Marquette professors across disciplines have been implementing creative teaching strategies and shifting course materials to most effectively teach during this period of mixed course modalities.
Although Marquette has been offering online courses for over a decade, the pandemic has accelerated the implementation of different online technologies and opportunities.
For the spring 2021 semester, there are 1,176 students who are enrolled fully online. Moving forward, the goal is to be fully in-person by fall 2021, María Parés-Toral, director of online pedagogy and e-learning production, said. While there may still be undergraduate courses in the strategic communication degree offered online, as the degree is fully online normally, the plan is to return to pre-pandemic modalities.
Several professors who will be returning to teach in person shared sentiment of excitement about it.
“I thoroughly want that to happen,” Anthony Bowman, research assistant professor of mechanical engineering, said. “As professors, we like the engagement of students, teaching and doing research. And I think the students feel the same way.”
A fully online course takes about five to six months for professors to plan, Parés-Toral said. Faculty have therefore developed skills with technology and the different learning modalities that were new for many.
“It is important to take advantage of what we have learned and experienced to continue growing and providing multiple pathways to reach educational goals,” Parés-Toral said.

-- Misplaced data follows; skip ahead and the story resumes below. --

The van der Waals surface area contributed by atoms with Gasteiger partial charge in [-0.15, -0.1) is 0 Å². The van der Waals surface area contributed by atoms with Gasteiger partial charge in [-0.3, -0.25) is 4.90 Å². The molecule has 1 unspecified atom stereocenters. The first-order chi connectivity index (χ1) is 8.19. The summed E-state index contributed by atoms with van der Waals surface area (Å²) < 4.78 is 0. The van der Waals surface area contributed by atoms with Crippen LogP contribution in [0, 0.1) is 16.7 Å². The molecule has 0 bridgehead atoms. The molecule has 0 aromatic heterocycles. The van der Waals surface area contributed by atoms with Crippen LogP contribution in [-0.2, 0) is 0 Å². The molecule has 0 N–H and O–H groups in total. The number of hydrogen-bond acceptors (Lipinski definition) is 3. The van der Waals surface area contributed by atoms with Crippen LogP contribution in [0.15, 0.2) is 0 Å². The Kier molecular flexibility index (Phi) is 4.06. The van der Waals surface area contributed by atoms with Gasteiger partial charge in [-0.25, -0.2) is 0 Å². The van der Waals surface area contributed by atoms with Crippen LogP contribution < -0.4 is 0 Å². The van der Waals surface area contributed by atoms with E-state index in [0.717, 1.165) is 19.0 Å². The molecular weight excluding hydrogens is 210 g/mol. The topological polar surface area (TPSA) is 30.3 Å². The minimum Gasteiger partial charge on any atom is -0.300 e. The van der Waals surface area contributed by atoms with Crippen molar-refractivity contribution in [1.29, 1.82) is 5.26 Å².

Jennifer Fenton, who teaches remotely as an adjunct in the public service graduate program, said that, with what happened last March, she learned that a lot of faculty were “not using online infrastructures to support their courses and course management.”
“There is a lot of lack of literacy here, especially among senior faculty, and some are unfortunately very skeptical of the value of online learning management systems to support student learning,” Fenton said.
Fenton distributed an accessibility survey to her students when the shutdown happened, which allowed for her to adapt courses accordingly.
“We need to build space into our courses to listen to students, and to take their concerns and their perceptions of their learning needs seriously,” Fenton, who will continue to teach online courses next semester, said.
Bowman said that his homework policies have changed due to COVID-19 and the changes in course modality.
“We’ve tried to reduce the amount of homework, but increase the quality,” Bowman said.
For next semester, Bowman cites online exams as something he wants to get rid of.
“They’re not a great assessment tool,” Bowman said.
In response to feedback from the recent survey on university climate, which gauges how Marquette community members feel about different aspects of the culture and resources at the university, Marquette formed the Electronic Technology Accessibility Committee to ensure electronic information and technology is accessible to “all members of the Marquette community and beyond.”
Part of that effort was the campus-wide implementation of Microsoft Teams, which was accelerated at the onset of the pandemic, Parés-Toral said. Alongside the rollout were facilitated training and online resources for faculty and students.
Back in the spring of 2020, Bowman tried different recording software to give students as much of an immersive experience as possible. One of these was Panopto, where students could switch between different video streams in order to see different parts as they were explained.